The greatness of the destinies of Rome was then the main subject of the Aeneid. Vergil connected it with the story of
Aeneas, partly because the house of the Caesars, the gens Iulia, traced back its origin to Iulus, son of Aeneas; but principally no doubt because it gave him so convenient an opportunity of bringing before his countrymen, in a national dress, the glorious poems of Homer. The battle pieces, the sea adventures, the councils of the gods, the single combats, the royal feasts and funerals, the splendid scenes and similes-all these things, which charmed the educated Romans so much in the Greek epics, Vergil transplanted and naturalised in his own stately and melodious verse. Moreover, by going back to Aeneas and the tale of Troy, he raised the destinies of Rome to the old heroic level in the imaginations of men. But however much of Homer he may give to his readers, he never forgets his main purpose, to impress men with the dignity and greatness of Rome, her significant history, her national unbroken life and growth, and the divine protection which guided her fate.
One aspect of the poem was intimately connected both with the Augustan revival and the poet's own nature: and that was its profoundly religious character. To nothing did Augustus pay more attention than to a revival of the national religion. He rebuilt the temples, restored the worship, paid offerings to the shrines, increased the priestly colleges, and took the office permanently of Pontifex maximus. And the poet himself viewed Rome as a state powerful by the protection of gods, great in its ancient and elaborate ceremonial, and predestined by the divine will to its career of Empire. Hence it is that he is careful to weave into his narrative all manner of religious references, allusions, and associations. Sacred places and customs are mentioned all through; and the background of the poem is the working of the gods themselves, with Fate ordaining all.
Nor should we forget the antiquarian interest. The unity of the race and the greatness of its destiny gave a high significance to all old memories. Accordingly Vergil has collected into his poem a mass of local traditions, old Latin customs, explanations of names, and antiquarian lore of all kinds. He feels that nothing can so stimulate the common patriotism, and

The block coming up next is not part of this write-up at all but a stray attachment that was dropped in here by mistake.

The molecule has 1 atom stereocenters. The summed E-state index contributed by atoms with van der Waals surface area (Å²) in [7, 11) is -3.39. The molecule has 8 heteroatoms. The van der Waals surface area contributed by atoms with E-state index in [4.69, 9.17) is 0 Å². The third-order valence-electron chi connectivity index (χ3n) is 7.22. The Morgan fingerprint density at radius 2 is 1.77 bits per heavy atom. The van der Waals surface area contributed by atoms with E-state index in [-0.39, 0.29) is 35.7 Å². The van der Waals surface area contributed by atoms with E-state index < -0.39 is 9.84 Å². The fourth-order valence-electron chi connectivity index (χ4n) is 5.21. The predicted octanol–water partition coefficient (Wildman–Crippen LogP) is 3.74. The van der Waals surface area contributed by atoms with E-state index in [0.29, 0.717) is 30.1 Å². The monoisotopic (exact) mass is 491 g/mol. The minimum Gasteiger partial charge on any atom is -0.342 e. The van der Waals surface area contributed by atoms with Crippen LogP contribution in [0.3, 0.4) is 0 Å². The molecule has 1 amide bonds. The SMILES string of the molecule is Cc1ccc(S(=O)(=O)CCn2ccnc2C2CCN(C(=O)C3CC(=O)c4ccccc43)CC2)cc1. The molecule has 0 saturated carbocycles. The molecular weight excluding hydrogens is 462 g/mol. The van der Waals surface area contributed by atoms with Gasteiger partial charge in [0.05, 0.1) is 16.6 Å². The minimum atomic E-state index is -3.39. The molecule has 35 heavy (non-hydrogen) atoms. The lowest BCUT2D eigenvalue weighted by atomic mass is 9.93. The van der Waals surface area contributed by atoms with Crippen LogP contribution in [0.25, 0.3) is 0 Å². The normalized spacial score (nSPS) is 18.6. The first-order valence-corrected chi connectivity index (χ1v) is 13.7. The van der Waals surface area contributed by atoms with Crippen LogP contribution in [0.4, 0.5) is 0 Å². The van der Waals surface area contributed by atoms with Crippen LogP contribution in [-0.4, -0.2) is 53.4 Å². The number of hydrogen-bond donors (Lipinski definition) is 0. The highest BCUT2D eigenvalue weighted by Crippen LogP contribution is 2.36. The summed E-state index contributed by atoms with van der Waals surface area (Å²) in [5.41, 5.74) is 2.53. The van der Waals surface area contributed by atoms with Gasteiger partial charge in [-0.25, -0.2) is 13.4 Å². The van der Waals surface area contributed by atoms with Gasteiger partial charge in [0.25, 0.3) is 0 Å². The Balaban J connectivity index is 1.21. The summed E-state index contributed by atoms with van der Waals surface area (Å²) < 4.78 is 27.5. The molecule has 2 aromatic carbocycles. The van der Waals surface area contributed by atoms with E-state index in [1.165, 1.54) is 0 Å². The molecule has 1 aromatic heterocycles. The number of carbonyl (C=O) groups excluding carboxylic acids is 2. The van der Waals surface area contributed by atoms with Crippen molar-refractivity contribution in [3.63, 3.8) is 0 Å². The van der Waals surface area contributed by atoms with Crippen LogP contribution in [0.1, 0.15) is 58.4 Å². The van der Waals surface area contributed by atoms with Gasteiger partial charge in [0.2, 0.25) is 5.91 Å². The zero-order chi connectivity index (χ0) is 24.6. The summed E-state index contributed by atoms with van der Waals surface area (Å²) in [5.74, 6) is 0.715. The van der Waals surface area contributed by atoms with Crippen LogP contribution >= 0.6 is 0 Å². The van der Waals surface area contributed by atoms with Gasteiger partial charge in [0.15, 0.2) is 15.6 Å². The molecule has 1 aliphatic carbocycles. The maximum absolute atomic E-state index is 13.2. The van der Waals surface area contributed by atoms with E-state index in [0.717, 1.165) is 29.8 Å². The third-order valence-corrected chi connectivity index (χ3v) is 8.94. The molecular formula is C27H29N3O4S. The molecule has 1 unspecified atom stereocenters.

feeling of unity with a great past, as thus to enrich his National Epic with every ancient association that admits of poetic
Outline of the Story.
According to Homer, Aeneas was son of Anchises and Aphrodite (identified with the Roman Venus, goddess of love), and the nephew of Priam king of Troy. At first he takes no part in the Trojan war; but being attacked by Achilles, afterwards performs many heroic deeds for the Trojans. He escapes by help of the gods when Troy is captured, and Homer clearly conceives him as reigning at Troy after the departure of the Greeks.
The later stories recount his wanderings about Europe after the fall of Troy: and these Vergil adopts, making many alterations and additions of his own. One great episode, his landing at Carthage, and the love and desertion of Dido, we have no means of tracing to any traditional source, and it may be Vergil's own invention.
The Aeneid opens with the exiles leaving Sicily for Italy, their goal almost in sight. A storm comes on and they are cast ashore in Africa at Carthage. Here Dido entertains them, and Aeneas in Books II. and III. tells her of the sack of Troy and how they have wandered since. In Book IV. we have the love, desertion, despair and suicide of the Carthaginian queen, as the Trojan exiles sail away from her harbour.
At this point the fifth book begins. As they sail, a storm threatens, and they resolve to stop at Sicily, where the Trojan Acestes welcomes them. Aeneas institutes a feast and games in honour of his father Anchises. Then follow vivid and detailed descriptions of a boat-race, a foot-race, a boxing-match, and an archery competition. After this Aeneas exhibits a new shew, a cavalry game, or set of evolutions, performed by the boys on horseback, and led by Ascanius. Meanwhile the malignant Juno incites the matrons to burn the ships, a conflagration